If you apply to the FAA for the "Repairman's Certificate" then you must show evidence that you manufactured the majority of the aircraft (51%). The Repairman's Certificate allows you to sign off the Conditional Inspections (annual) for this particular aircraft ONLY. (regardless if you are the owner or not)

 

Waiter

F16 performance on a Piper Cub budget

LongEZ, 160hp, MT CS Prop, Downdraft cooling, Full retract

visit: www.iflyez.com

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If the original builder was not a commercial venture, regardless of what you paid him/her for it, you will qualifiy for the 51% rule. In effect, the rule says that 51% must be built by a non-comercial entity. You may have to prove to the FAA that you have the proper knowledge of construction to obtain your repairman's certificate for that plane.

Before this gets too far away from the facts, let me state for the record that there is no "51% rule". There's just no such thing. No place in the FAR's is the number 51% mentioned with respect to amateur built experimental aircraft. The rule says that the "majority" of the aircraft must be built by builders for "education and/or recreation".

 

There is also no rule that states that any one person must build the majority of the aircraft (or 51% of the aircraft) in order to get the Repairman's Certificate for that aircraft. If 10 people build an airplane, and each do 10% of the work, ONE of them can get the RC for the plane.

 

Folks, all this info (and more) is on the EAA's web pages. Let's not spread disinformation.

 

Make acquisition of the prior builder's log and pictures part of the sales agreement. Without them, you will have a lot of splaining to do to the FAA

This, and the advice to get an experienced composite canarder to inspect the project before purchase, is good advice.
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Before this gets too far away from the facts, let me state for the record that there is no "51% rule"...rule says that the "majority" of the aircraft must be built by builders for "education and/or recreation"...no rule that states that any one person must build the majority of the aircraft (or 51% of the aircraft) in order to get the Repairman's Certificate for that aircraft...Folks, all this info (and more) is on the EAA's web pages...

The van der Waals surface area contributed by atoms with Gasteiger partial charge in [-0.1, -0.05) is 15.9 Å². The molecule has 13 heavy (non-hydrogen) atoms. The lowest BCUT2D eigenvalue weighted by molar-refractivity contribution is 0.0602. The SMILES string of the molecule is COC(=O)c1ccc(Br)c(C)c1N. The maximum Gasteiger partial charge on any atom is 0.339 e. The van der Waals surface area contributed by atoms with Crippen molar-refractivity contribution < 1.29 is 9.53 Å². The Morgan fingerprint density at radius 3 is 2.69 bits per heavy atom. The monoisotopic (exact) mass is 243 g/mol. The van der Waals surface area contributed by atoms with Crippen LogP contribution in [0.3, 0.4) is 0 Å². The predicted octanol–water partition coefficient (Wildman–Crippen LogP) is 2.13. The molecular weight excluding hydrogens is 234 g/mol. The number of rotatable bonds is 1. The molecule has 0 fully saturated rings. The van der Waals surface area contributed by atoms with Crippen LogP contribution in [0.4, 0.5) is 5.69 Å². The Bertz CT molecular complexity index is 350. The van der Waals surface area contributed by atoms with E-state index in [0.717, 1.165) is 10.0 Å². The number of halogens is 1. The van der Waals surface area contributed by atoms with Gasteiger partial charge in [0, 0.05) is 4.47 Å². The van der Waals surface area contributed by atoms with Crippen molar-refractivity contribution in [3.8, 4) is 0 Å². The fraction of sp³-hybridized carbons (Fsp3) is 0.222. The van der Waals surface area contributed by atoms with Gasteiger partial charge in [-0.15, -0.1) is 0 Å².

Another enlightenment. Marc can you post a link or tell us where to look for that on EAA webpages?

 

Thanks,

Nathan Gifford

Tickfaw, LA USA

Cozy Mk IV Plans Set 1330

Better still --> Now at CH 9

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Another enlightenment. Marc can you post a link or tell us where to look for that on EAA webpages?

 

Thanks,

You need to be a member:

 

http://members.eaa.org/home/homebuilders/

 

There are numerous articles on all phases of homebuilding.

 

If you're not a member, you should be.

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Marc,

 

Thanks for your link. Here's another one I found after searching from the one you gave me: 51 % Rule.

 

It says what you have been saying. However, it does appear that if you assume a project you may have more to prove to the DAR to get your repairman's certificate. This is probably because you did not build all of the aircraft so there may be room to question whether the builder has the requiste skills for a condition inspection.

 

One other highlight is the importance of getting a complete set of builder's logs. I am assuming that the more the project is complete before the transfer, the more important the previous builders' logs are.

Nathan Gifford

Tickfaw, LA USA

Cozy Mk IV Plans Set 1330

Better still --> Now at CH 9